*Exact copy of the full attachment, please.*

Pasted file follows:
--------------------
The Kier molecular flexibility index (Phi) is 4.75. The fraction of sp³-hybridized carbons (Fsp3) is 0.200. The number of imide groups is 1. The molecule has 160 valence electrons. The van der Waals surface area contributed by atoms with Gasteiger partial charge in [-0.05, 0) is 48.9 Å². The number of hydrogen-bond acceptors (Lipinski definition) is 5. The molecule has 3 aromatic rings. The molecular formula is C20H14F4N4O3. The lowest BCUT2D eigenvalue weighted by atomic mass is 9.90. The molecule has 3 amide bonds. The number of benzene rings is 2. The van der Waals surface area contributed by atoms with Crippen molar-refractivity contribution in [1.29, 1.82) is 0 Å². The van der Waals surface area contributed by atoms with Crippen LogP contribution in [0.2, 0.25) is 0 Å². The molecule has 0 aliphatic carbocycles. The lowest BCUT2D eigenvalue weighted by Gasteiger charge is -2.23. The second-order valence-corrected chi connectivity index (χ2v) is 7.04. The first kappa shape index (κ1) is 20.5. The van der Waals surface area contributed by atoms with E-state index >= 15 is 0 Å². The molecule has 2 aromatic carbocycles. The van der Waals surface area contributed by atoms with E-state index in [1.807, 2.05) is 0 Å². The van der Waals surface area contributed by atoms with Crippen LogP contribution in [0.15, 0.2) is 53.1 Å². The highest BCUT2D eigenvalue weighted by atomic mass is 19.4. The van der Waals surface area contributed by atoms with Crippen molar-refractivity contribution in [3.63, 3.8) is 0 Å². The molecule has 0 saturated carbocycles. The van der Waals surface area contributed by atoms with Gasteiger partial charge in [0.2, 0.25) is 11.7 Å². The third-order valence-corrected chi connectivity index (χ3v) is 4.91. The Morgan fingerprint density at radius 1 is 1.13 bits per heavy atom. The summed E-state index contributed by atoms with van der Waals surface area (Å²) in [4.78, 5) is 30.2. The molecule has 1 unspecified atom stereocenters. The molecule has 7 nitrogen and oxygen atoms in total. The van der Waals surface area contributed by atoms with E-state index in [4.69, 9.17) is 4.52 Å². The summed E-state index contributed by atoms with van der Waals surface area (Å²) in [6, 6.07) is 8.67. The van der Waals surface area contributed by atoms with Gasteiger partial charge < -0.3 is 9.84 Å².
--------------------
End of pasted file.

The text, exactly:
The Kier molecular flexibility index (Phi) is 4.75. The fraction of sp³-hybridized carbons (Fsp3) is 0.200. The number of imide groups is 1. The molecule has 160 valence electrons. The van der Waals surface area contributed by atoms with Gasteiger partial charge in [-0.05, 0) is 48.9 Å². The number of hydrogen-bond acceptors (Lipinski definition) is 5. The molecule has 3 aromatic rings. The molecular formula is C20H14F4N4O3. The lowest BCUT2D eigenvalue weighted by atomic mass is 9.90. The molecule has 3 amide bonds. The number of benzene rings is 2. The van der Waals surface area contributed by atoms with Crippen molar-refractivity contribution in [1.29, 1.82) is 0 Å². The van der Waals surface area contributed by atoms with Crippen LogP contribution in [0.2, 0.25) is 0 Å². The molecule has 0 aliphatic carbocycles. The lowest BCUT2D eigenvalue weighted by Gasteiger charge is -2.23. The second-order valence-corrected chi connectivity index (χ2v) is 7.04. The first kappa shape index (κ1) is 20.5. The van der Waals surface area contributed by atoms with E-state index >= 15 is 0 Å². The molecule has 2 aromatic carbocycles. The van der Waals surface area contributed by atoms with E-state index in [1.807, 2.05) is 0 Å². The van der Waals surface area contributed by atoms with Crippen LogP contribution in [0.15, 0.2) is 53.1 Å². The highest BCUT2D eigenvalue weighted by atomic mass is 19.4. The van der Waals surface area contributed by atoms with Crippen molar-refractivity contribution in [3.63, 3.8) is 0 Å². The molecule has 0 saturated carbocycles. The van der Waals surface area contributed by atoms with Gasteiger partial charge in [0.2, 0.25) is 11.7 Å². The third-order valence-corrected chi connectivity index (χ3v) is 4.91. The Morgan fingerprint density at radius 1 is 1.13 bits per heavy atom. The summed E-state index contributed by atoms with van der Waals surface area (Å²) in [4.78, 5) is 30.2. The molecule has 1 unspecified atom stereocenters. The molecule has 7 nitrogen and oxygen atoms in total. The van der Waals surface area contributed by atoms with E-state index in [4.69, 9.17) is 4.52 Å². The summed E-state index contributed by atoms with van der Waals surface area (Å²) in [6, 6.07) is 8.67. The van der Waals surface area contributed by atoms with Gasteiger partial charge < -0.3 is 9.84 Å².